Res Ipsa • Spring 2006    

Three Stars Converge

THE 7,364 CALIFORNIA Western graduates practice in virtually every field of law. Among alumni, there are judges in Nevada, medical malpractice attorneys in California, and partners in major law firms from Honolulu to New York City. In the military legal world, California Western holds a distinction unmatched by any other law school in the United States — alumni currently hold top leadership positions in the Army, Navy, and Marine Judge Advocate General Corps.

Black was stationed at Fort Ord in Monterey, Calif., when he was accepted into the Army’s Law Education Program. “My wife and I visited nearly every law school in California,” Black says. “We would show up unannounced at each campus and were usually told to look around on our own. But California Western’s Admissions Office insisted that I meet with Professor John DeBarr, a former general and Marine Judge Advocate. It was this personal touch that led us to choose California Western.”        

Major General Scott C. Black ’80 and Brigadier General Kevin M. Sandkuhler ’81 lead the Army JAG Corps and Marine Judge Advocates respectively, and Rear Admiral Bruce E. MacDonald ’87 is the deputy JAG for the Navy, and is being considered for promotion to the top spot this summer.


“I don’t know of any time since I was in JAG when one law school was so represented in JAG leadership,” says Professor Bill Lynch, who retired from the Navy JAG as a captain in 1978. “It is really an extraordinary feat for California Western.”

Black, MacDonald, and Sandkuhler have all worked their way to the very top of their chosen professions. For their careers as military lawyers, graduating from California Western provided the launch.

From the National Forest to the Army

“I never really saw myself as a full-time soldier,” Black says. “After growing up as the son of an army officer, I thought I’d had enough.”

Black began his undergrad work at Cal Poly San Luis Obispo, where he initially studied natural resources management with visions of being a park ranger. His focus soon changed to political science with law school being the next goal. But soon after receiving a “very, very low draft number,” he entered ROTC.

Nearly 30 years after joining the Army to “preserve [his] status as a student,” Black was promoted to Judge Advocate General for the U.S. Army in October 2005. He is now in charge of 10,000 soldiers and civilians —  5,000 of them attorneys —  in 328 Army JAG offices in 22 countries. That’s a long way from aspirations of becoming a park ranger.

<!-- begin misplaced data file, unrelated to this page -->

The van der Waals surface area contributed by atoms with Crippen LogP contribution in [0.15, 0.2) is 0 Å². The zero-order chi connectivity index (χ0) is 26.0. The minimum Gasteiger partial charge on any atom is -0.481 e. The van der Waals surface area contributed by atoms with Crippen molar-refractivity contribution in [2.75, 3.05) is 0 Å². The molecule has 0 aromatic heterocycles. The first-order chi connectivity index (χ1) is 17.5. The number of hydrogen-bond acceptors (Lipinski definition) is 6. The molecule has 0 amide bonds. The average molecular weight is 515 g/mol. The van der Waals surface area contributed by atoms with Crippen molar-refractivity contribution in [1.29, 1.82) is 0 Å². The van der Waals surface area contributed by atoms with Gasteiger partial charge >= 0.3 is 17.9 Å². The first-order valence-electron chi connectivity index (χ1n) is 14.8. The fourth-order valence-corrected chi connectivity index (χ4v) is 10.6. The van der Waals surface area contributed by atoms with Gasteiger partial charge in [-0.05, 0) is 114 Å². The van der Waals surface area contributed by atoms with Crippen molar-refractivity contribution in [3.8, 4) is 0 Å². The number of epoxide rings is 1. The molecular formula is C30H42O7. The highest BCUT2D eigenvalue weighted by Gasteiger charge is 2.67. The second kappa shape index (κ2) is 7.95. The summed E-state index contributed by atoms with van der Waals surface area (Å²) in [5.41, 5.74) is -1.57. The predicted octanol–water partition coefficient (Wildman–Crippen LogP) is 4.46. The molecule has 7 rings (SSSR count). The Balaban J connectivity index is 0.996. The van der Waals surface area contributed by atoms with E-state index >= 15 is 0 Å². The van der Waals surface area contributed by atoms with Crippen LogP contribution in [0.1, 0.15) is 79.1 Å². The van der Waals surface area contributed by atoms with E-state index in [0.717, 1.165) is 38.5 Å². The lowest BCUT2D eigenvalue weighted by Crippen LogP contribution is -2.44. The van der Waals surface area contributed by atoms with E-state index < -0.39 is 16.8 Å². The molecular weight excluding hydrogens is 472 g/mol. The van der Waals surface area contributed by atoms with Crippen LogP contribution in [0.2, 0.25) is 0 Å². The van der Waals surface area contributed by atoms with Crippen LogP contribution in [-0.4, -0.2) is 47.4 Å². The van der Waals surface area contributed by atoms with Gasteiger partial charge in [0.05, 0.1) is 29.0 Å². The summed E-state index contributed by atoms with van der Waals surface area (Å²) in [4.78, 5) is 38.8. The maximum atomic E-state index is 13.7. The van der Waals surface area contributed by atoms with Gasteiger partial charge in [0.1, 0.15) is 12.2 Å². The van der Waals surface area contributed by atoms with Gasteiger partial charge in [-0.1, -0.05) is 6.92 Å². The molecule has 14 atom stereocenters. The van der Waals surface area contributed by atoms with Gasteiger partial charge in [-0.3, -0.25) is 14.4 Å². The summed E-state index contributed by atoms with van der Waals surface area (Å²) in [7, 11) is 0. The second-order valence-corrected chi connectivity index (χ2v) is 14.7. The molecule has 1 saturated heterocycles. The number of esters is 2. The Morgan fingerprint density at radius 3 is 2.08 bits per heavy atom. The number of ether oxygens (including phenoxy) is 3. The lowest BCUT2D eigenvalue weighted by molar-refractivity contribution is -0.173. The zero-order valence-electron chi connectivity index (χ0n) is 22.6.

Choosing California Western

Black, 53, says his three-year stop in San Diego was one of the best assignments during his 30 years in the Army. He attended California Western from 1977 to 1980, which was one of the longest stops for his family, who have moved 24 times during his career.

“We almost have moving in our blood at this point,” Black says. “But the adventures are unmatched and every place has been fun in a different way.” Black, his wife Kimberly, and their four children have lived everywhere from Heidelberg, Germany, to El Paso, Texas, to Washington, D.C. Their adventures took them all over the Middle East and Europe where they “skied the Alps, rode the Orient Express, and wandered the back streets of Prague.”

“Over the years I had many opportunities to take civilian jobs,” Black says. “But Kim and I would always ask ourselves, ‘Which would be more fun — the civilian job or the next Army assignment?’”

In addition to the “fun equation,” Black says he has enjoyed the diversity in JAG Corps practice, where he has been a family law attorney, prosecutor, defense attorney, legislative counsel, and assistant counsel to the president at the White House, among other positions. “It’s really a fascinating way to practice.”

This diversity of law practice is coupled with the fact that 27 percent of Army JAG attorneys are women, a statistic in which Black takes pride. In addition, he stresses that the Army JAG provides opportunities for graduates to succeed on merit — not promoted based on what law school they attended. 

Black has worked with several other California Western graduates in the Army JAG Corps, including Colonel Lauren Leeker ’84 and Lieutenant Colonel Lorianne Campanella ’90.

“Every Cal Western grad in my Corps has been magnificent,” he says.

The Subject of War

Among Black’s charges in the Army JAG are 650 attorneys and paralegals stationed in Iraq, providing legal assistance to deployed soldiers, giving legal advice during negotiations, trying criminal cases, and assisting every day in all forms of stability and support operations. Although Black himself has not served in Iraq, he feels the impact of the service each day, knowing that so many in his charge are in a war zone.

“Regardless of the nature of the JAG service, our soldiers — lawyers and paralegals — live in the same place and are exposed to the same hardships as every other soldier in Iraq. They are all volunteers, and I’m very proud of them,” he says.

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